There is no human control over natural disasters, but there are always small ways to improve the lives of the people affected with those disasters. Improving public health is a key to prepare for epidemics. However, COVID-19, which is turning out to be a pandemic, has unveiled the unpreparedness of Nepali authorities under crisis and the need for government investment in public health and infrastructure. Nepal’s focus has been on corruption scandals ever since KP Oli came to power. Widespread corruption has laid bare the rife financial undercurrents which is the main culprit for the country’s inability in creating development opportunities at home despite huge sums of money being injected into development projects, both from internal and external sources. Unemployment and foreign labor migration are the major challenges in realizing a prosperous Nepal. They are also interconnected with national security.
As Nepal’s constitution guarantees right to employment to every citizen in the country, international migration should have been a voluntary choice, however, it remains a necessity for many till date. Ironically, remittance serves one-third of the Gross Domestic Product in Nepal. Despite its huge contribution to the national economy, foreign labor migration is a very challenging phenomenon as it is associated with socio-economic, legal, political, and health hazards. The migrant workers often engage in dirty, dangerous, and difficult work threatening their lives.
Overlooking the sufferings in the destination countries, people are forced to migrate for employment. The Prime Minister Employment Programme, which was designed to address the domestic unemployment problem, has not been successful in ensuring the rights to employment as provisioned in Nepal’s Constitution. Minister for Labour, Employment, and Security Rameshwar Raya Yadav had vowed that the government would provide jobs to 60,000 youths under PMEP this fiscal. However, the project is yet to take off.
PM Oli has time and again stated that the government would adopt a zero-tolerance policy against corruption and that he himself is strictly against corruption and would not let anyone else indulge in it. As the Prime Minister states that the government is actively working to curb corruption, various individuals from his own party have been caught in corruption scandals repeatedly in a matter of two years that he has taken office. Whether it be Bishnu Poudel from NCP for ‘Lalita Niwas land grab scam’, Raghubir Mahaseth, Minister for Infrastructure and Transportation, or the freshly reported Gokul Banskota case, it can be surmised that the KP Oli administration is not seen doing much to restrain the corruption culture in the government.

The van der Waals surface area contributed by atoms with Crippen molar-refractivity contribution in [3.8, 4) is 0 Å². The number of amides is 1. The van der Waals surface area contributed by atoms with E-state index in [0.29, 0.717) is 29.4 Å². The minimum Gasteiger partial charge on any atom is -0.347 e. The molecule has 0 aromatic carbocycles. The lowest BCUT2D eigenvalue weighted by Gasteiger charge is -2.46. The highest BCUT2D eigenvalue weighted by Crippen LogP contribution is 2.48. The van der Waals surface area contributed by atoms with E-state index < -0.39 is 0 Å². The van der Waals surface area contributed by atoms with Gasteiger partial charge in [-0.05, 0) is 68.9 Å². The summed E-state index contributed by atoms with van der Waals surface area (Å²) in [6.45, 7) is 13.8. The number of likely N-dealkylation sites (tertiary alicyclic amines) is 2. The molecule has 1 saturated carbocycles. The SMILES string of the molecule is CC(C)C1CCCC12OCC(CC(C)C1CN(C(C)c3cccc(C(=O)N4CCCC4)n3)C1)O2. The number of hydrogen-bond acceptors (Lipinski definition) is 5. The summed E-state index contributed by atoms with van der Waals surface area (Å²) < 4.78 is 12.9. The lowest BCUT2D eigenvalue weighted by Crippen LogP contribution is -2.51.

The corruption scandal of Gokul Prasad Baskota, PM’s Oli’s confidante, has weakened Oli’s position in the party. On the contrary, Dahal’s seeming distance from the corruption scandal, evidenced by his remarks, his uncensored criticism of the government’s performance, and his apparent dissatisfaction with the status of NCP’s unification have strengthened his position in the party.
Following the infamous rape case on former Speaker Krishna Bahadur Mahara, a few high profile rape cases have come to light. The perpetrators are the high-level officials of a security agency. In most of the cases, it has been found out that the perpetrators are comparatively powerful and ‘well-connected’ than survivors. In these politically high-profile cases, legal support, rehabilitation, and the process of justice to the survivors are also politicized. Inevitably, victim blaming, negligence from law enforcement bodies, lack of support from family and society, all play roles to create obstacles in the process of justice.
The PM’s commitment to curbing corruption is seemingly turning out to be a lie while the rule of law and fundamental constitutional rights including employment and another dimension of human security draws no concern of the government. Likewise, on the Corona disaster, the government is all but unprepared.
Apart from the Corona impact on the global economy, the sluggish Indian economy may slow down Nepal’s growth. The Indian budget decides the price and availability of the consumer goods for Nepal. Since a lot of consumer goods imported from India are sourced from the market of the bordering towns of India, Indian taxes and duties are included in the price. So, Nepalis end up paying Indian taxes too. Additionally, Nepal may follow the new income tax slabs introduced by India in the budget this year. As a smaller economy that is intricately connected with the Indian economy, over-dependence exposes Nepal to anomalies. Rampant excavation of Natural resources ongoing across country as per the decision of local governments has threatened people’s livelihoods, their place and culture. All three tiers of the FDR seem to be contesting just in taking benefits from the natural resources but have remained irresponsible towards conservation. National Natural Resources and Fiscal Commission has devised a formula for sharing the benefits. As per the formula local governments and provinces would get 25% of the revenue collected and the federal government the remaining 50%.